For a small business, hiring employees can seem daunting, with payroll, tax and other compliance issues taking time from your busy schedule. It is tempting to instead use part-time independent contractors, pay them in “1099 income” and shift the tax and administration burden off your shoulders. Be careful: Massachusetts now has some of the country’s tightest employment classification laws, and interprets them strictly. You can get in much more trouble than it’s worth by misclassifying an employee as an independent contractor, and a simple “Independent Contractor Agreement” is often not enough to protect you.
Note: As always, this article is provided for general education only and to make the reader aware of the issues. If you need advice on your own or your business’s situation, consult a lawyer. This article pertains to Massachusetts law; other jurisdictions may have very different laws on independent contractors.
One common misconception is that the use of an independent contractor agreement is always sufficient to give your hire independent contractor status. If only it were that easy! An independent contractor agreement is only one piece of the puzzle. It will have no effect if the hire is not in a lawfully classifiable independent contractor position.
How do you know whether your hire’s independent contractor classification is lawful? Unfortunately, as in many areas of law, you don’t know for sure until the issue “hits the fan.” Many businesses could go on for years using misclassified workers and not realize the mistake until a complaint or other event results in a state agency or court needing to decide the issue, so instead of trying to write out a bright-line rule I will tell you the criteria that a Massachusetts judge would apply when deciding whether a worker is truly an independent contractor.
There are three criteria. A worker is not lawfully classified as an independent contractor unless all three prongs are met. If the answer to any of these questions is “no,” the worker must be an employee, not an independent contractor:*
- Does the worker have freedom from control by the employer? This means that the employer may tell the independent contractor what needs to be done and by what deadline, but should not place any unnecessary requirements on the manner in which the tasks will be done, such as where, during what hours, and by what methods. If the worker submits a time card and is paid by the hour, that will also weigh against independent contractor status. Usually, independent contractors should be paid by the task, not by the hour.
- Is the worker performing a service that is outside the employer’s usual course of business? This requires considering the employer’s line of business, and asking whether the independent contractor is doing something that is part of that business or would ordinarily be done by a separate company. If the business is a shoe store, it is unlikely that it would get away with classifying its shoe salespeople as independent contractors. But the graphic designer it hires to do its print ads? If handled properly, that can usually be an independent contractor. Software developers working for a software company? Probably an employee. Videographer hired to prepare web ads before the software company’s product launch? Usually an independent contractor.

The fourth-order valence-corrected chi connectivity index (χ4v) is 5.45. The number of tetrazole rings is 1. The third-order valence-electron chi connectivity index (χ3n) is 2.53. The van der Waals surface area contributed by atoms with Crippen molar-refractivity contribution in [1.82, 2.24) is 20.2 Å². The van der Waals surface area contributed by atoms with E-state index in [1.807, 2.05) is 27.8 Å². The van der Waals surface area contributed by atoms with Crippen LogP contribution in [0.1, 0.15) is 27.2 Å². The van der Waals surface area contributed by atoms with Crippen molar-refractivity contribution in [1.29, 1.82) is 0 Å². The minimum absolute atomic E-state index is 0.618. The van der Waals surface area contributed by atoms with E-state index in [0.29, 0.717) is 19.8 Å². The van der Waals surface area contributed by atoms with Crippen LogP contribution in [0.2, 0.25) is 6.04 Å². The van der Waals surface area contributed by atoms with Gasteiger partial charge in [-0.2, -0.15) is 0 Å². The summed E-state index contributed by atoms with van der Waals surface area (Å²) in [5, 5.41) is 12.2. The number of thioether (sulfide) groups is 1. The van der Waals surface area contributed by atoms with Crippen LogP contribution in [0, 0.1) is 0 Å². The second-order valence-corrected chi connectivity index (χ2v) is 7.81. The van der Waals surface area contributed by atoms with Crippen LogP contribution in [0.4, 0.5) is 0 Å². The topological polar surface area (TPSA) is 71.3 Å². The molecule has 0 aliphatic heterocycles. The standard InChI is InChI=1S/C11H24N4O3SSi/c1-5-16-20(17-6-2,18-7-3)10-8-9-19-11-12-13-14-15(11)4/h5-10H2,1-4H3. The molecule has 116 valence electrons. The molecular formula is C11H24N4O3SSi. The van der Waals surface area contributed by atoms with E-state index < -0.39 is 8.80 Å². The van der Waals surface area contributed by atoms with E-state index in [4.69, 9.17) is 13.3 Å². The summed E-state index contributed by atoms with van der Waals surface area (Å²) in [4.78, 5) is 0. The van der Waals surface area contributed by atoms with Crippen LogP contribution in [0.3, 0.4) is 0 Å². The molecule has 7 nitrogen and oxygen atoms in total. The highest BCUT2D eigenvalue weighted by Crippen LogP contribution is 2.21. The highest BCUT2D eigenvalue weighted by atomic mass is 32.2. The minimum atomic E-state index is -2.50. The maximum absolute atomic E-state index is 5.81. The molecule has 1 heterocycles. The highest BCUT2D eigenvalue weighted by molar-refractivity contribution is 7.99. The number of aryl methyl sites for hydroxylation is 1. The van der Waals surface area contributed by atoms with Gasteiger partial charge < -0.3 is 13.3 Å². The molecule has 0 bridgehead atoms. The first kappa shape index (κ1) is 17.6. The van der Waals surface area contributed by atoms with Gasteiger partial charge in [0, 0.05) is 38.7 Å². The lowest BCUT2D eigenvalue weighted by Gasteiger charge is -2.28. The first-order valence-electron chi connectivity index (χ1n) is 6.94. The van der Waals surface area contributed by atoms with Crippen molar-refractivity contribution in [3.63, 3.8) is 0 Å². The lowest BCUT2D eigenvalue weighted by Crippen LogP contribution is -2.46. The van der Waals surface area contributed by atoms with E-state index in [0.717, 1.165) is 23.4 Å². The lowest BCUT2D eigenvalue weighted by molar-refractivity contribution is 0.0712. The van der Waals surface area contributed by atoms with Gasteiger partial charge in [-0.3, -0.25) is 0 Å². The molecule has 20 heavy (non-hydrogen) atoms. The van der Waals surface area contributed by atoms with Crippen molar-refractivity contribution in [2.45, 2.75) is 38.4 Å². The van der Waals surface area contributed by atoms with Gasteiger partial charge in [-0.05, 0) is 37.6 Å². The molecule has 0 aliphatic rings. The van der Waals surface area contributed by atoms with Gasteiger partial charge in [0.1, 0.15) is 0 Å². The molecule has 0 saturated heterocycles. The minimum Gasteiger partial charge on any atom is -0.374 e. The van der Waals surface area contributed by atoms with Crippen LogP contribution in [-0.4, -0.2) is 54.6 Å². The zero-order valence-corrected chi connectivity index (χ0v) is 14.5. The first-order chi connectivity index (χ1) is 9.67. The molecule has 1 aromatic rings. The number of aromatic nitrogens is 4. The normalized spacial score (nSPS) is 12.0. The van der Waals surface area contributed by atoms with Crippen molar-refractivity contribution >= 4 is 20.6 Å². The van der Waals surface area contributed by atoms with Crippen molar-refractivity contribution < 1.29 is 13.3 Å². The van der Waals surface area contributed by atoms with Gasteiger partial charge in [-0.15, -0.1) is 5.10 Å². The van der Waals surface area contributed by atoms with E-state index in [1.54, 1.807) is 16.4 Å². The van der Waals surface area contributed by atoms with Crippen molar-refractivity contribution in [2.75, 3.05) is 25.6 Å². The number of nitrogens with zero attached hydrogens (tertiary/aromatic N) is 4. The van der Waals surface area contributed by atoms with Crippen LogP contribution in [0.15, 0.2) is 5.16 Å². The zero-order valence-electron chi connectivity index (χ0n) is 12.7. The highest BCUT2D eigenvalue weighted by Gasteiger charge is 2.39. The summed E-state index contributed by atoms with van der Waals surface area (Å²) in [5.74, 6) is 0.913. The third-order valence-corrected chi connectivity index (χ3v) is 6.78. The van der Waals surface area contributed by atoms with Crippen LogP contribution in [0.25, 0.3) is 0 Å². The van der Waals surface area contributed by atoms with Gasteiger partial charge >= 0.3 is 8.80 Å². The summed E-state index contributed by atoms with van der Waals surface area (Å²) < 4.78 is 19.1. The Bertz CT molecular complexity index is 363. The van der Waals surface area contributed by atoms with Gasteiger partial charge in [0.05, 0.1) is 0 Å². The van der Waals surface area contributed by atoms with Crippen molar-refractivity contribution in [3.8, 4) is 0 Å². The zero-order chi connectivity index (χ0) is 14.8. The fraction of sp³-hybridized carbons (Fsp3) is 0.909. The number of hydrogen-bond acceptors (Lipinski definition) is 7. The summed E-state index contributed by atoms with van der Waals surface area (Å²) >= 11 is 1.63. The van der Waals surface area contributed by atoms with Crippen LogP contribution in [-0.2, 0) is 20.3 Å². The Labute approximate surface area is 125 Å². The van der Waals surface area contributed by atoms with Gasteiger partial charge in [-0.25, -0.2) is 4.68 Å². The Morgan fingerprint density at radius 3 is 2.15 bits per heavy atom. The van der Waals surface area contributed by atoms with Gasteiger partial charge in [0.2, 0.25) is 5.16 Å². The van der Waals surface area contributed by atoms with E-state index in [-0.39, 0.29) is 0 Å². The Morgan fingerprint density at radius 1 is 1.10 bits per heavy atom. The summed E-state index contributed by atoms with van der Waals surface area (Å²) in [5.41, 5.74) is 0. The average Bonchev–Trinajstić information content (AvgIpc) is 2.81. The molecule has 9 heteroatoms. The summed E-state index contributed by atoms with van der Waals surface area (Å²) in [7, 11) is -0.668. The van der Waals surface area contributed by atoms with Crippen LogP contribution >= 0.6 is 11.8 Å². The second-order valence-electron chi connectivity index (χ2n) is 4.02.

- Is the worker engaging in an independently established trade or business? This sounds a lot like number 2, but what it is asking is whether the worker is a separate business entitled to act like one. Merely forming a separate LLC or Corporation is insufficient. Is the worker free to take on other projects for other companies, so long as they don’t conflict? If the worker is (or is in a line of work where traditionally he or she would be) advertising the services he or she is performing for the employer to other potential employers, scheduling time for the multiple projects and doing them independently, this prong will be satisfied.
Again, if the answer to any of these questions is no, you must sign the worker on as an employee, not as an independent contractor. Failing to do so could result in your company inadvertently violating a number of state laws, including (but not limited to) payroll record keeping rules, payroll tax withholding requirements, wage and hour law, minimum wage law, laws requiring overtime pay, and worker’s compensation laws. Companies found in violation of these laws could receive stiff fines and be prohibited from working on public contracts for a period of time.
*There are a few specific exceptions to this rule that are specified in Massachusetts statutes. For example, real estate agents usually sign on to a single company and would certainly appear to be employees under this law, but there is a separate law regulating real estate companies that specifically allows them to use independent contractors as agents. Taxi drivers, lawyers and a few other professions receive similar treatment.